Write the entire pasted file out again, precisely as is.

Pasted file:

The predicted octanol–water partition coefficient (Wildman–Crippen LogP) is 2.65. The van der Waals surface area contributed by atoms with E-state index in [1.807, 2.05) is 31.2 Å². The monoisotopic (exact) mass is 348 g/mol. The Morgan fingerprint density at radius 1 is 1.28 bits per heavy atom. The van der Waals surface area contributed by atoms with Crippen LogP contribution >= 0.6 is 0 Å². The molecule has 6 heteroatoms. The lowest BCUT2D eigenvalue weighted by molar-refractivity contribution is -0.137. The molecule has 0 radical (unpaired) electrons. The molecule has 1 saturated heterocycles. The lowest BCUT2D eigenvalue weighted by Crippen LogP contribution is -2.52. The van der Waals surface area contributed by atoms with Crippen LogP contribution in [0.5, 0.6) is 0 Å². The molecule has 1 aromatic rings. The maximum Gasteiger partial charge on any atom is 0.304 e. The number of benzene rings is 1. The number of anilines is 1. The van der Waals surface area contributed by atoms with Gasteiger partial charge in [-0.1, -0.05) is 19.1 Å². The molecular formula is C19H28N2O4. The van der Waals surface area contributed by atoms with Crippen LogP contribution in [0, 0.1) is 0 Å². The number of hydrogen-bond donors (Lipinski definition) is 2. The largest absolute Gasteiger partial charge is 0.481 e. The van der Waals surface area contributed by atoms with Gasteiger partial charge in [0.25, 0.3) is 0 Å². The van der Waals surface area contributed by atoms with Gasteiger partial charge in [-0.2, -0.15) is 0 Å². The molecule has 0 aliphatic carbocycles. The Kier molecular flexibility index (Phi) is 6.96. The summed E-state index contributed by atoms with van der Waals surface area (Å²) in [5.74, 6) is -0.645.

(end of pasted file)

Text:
The predicted octanol–water partition coefficient (Wildman–Crippen LogP) is 2.65. The van der Waals surface area contributed by atoms with E-state index in [1.807, 2.05) is 31.2 Å². The monoisotopic (exact) mass is 348 g/mol. The Morgan fingerprint density at radius 1 is 1.28 bits per heavy atom. The van der Waals surface area contributed by atoms with Crippen LogP contribution >= 0.6 is 0 Å². The molecule has 6 heteroatoms. The lowest BCUT2D eigenvalue weighted by molar-refractivity contribution is -0.137. The molecule has 0 radical (unpaired) electrons. The molecule has 1 saturated heterocycles. The lowest BCUT2D eigenvalue weighted by Crippen LogP contribution is -2.52. The van der Waals surface area contributed by atoms with Crippen LogP contribution in [0.5, 0.6) is 0 Å². The molecule has 1 aromatic rings. The maximum Gasteiger partial charge on any atom is 0.304 e. The number of benzene rings is 1. The number of anilines is 1. The van der Waals surface area contributed by atoms with Gasteiger partial charge in [-0.1, -0.05) is 19.1 Å². The molecular formula is C19H28N2O4. The van der Waals surface area contributed by atoms with Crippen LogP contribution in [0, 0.1) is 0 Å². The number of hydrogen-bond donors (Lipinski definition) is 2. The largest absolute Gasteiger partial charge is 0.481 e. The van der Waals surface area contributed by atoms with Gasteiger partial charge in [0.25, 0.3) is 0 Å². The van der Waals surface area contributed by atoms with Gasteiger partial charge in [-0.2, -0.15) is 0 Å². The molecule has 0 aliphatic carbocycles. The Kier molecular flexibility index (Phi) is 6.96. The summed E-state index contributed by atoms with van der Waals surface area (Å²) in [5.74, 6) is -0.645.